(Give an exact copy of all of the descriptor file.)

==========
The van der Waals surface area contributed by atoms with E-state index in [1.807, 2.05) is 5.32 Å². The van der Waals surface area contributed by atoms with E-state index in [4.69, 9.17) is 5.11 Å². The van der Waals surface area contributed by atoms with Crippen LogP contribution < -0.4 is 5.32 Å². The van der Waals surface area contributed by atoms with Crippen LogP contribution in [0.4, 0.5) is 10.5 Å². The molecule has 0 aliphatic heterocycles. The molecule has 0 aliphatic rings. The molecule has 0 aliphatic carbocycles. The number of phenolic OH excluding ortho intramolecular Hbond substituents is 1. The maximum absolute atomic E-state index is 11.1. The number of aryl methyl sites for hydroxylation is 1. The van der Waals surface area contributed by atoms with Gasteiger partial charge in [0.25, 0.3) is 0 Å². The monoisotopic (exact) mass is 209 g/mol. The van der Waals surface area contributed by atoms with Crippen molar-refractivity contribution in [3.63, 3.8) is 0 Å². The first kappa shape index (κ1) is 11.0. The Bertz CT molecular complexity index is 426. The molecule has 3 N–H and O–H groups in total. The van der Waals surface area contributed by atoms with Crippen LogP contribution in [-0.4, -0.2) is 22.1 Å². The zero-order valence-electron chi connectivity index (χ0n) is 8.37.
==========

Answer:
The van der Waals surface area contributed by atoms with E-state index in [1.807, 2.05) is 5.32 Å². The van der Waals surface area contributed by atoms with E-state index in [4.69, 9.17) is 5.11 Å². The van der Waals surface area contributed by atoms with Crippen LogP contribution < -0.4 is 5.32 Å². The van der Waals surface area contributed by atoms with Crippen LogP contribution in [0.4, 0.5) is 10.5 Å². The molecule has 0 aliphatic heterocycles. The molecule has 0 aliphatic rings. The molecule has 0 aliphatic carbocycles. The number of phenolic OH excluding ortho intramolecular Hbond substituents is 1. The maximum absolute atomic E-state index is 11.1. The number of aryl methyl sites for hydroxylation is 1. The van der Waals surface area contributed by atoms with Gasteiger partial charge in [0.25, 0.3) is 0 Å². The monoisotopic (exact) mass is 209 g/mol. The van der Waals surface area contributed by atoms with Crippen molar-refractivity contribution in [3.63, 3.8) is 0 Å². The first kappa shape index (κ1) is 11.0. The Bertz CT molecular complexity index is 426. The molecule has 3 N–H and O–H groups in total. The van der Waals surface area contributed by atoms with Crippen LogP contribution in [-0.4, -0.2) is 22.1 Å². The zero-order valence-electron chi connectivity index (χ0n) is 8.37.